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Diabetes and Immunity: How Prioritizing Nutrition and Muscle Health Can Help

Diabetes and Immunity: How Prioritizing Nutrition and Muscle Health Can Help

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Good nutrition is an essential building block to help support muscle health and immunity for people with diabetes

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JAN. 17, 2022   3 MINUTE READ
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As we navigate cold and flu season, it’s an important time to consider the best ways to support immune health. Immune system support is even more critical for people with diabetes as viral infections can increase inflammation and contribute to more severe complications.1 While many with diabetes already consider good nutrition a part of overall well-being and blood sugar control, some may be surprised about how their diet and muscle health can impact the immune system.

The Connection Between Muscles, the Immune System and Diabetes Management

Muscles are well-known for their role in movement, and muscle preservation is vital for maintaining strength and function as we age.2 There is evidence suggesting muscles play a role in immune function, as well. Muscles produce and release compounds which play an important role in the creation, activation, and distribution of some immune cells.3 Muscles are also key sources for amino acids used by the body during a trauma or infection.4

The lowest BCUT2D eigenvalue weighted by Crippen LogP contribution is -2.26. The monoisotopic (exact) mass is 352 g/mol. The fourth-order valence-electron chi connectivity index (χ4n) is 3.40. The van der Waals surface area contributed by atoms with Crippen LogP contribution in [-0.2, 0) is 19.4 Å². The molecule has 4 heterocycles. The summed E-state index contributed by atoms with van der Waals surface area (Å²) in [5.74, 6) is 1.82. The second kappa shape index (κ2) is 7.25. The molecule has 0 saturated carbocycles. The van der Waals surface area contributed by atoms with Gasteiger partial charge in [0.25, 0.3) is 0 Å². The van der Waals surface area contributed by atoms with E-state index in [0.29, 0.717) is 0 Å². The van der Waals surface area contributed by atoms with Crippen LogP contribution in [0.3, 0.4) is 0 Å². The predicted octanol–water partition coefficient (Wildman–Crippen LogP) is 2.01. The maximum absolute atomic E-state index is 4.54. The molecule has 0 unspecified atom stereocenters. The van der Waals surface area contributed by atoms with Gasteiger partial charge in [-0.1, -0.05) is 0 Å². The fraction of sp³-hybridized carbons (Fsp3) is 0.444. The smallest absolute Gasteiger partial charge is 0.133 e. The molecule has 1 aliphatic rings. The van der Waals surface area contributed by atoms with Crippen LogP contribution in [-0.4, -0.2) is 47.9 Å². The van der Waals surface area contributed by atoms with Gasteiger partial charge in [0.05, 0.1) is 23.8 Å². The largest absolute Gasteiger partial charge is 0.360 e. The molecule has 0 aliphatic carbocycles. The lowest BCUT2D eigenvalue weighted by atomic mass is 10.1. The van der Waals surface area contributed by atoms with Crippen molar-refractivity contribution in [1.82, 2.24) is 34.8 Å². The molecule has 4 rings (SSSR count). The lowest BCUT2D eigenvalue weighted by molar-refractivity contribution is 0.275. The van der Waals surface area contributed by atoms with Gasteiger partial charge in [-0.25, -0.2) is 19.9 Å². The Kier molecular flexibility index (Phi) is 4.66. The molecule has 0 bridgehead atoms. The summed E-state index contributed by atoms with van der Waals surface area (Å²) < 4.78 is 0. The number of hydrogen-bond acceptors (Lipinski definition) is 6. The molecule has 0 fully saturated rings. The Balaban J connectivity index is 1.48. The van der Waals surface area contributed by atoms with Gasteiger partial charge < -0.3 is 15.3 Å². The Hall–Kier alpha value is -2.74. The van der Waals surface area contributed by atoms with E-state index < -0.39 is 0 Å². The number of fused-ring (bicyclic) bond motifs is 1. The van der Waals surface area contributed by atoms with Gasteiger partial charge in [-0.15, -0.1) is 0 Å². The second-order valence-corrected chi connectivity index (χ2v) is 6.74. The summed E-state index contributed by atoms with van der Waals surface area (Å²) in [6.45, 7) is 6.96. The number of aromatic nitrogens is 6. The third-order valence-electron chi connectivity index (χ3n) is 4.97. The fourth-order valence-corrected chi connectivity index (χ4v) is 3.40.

Low muscle mass and inadequate protein intake may weaken the body’s response to an injury or infection, and emerging research suggests loss of muscle mass is associated with compromised immunity and infections.5

While it’s important for everyone to prioritize their muscle health and prevent muscle loss as they age, those living with diabetes need to be even more vigilant: diabetes accelerates muscle loss, reduces muscle quality, and diminishes strength.6

Healthy muscles help maintain body weight and insulin sensitivity, which is vital for maintaining blood sugar levels and keeping diabetes under control. There are steps that people with diabetes can take to maintain muscle and immune health, including staying physically active and eating a balanced diet.

Supporting Muscle Health and Immunity through a Healthy Lifestyle

Exercising regularly – aiming for at least 150 minutes of moderate-intensity exercise a week – and eating a well-rounded diet are essential to staying healthy, supporting muscles, and helping those with diabetes manage their blood sugar. Important steps to support your muscle and immune health through nutrition include:

  • Maintaining a balanced diet full of vegetables, fruits, whole grains, proteins, and healthy fats.

  • Eating enough protein-rich foods like chicken, seafood, eggs, nuts, beans or dairy. Adults should aim to eat about 25-30 grams of protein per meal. However, adults over the age of 65 may need more protein than younger adults – particularly those with a health setback.7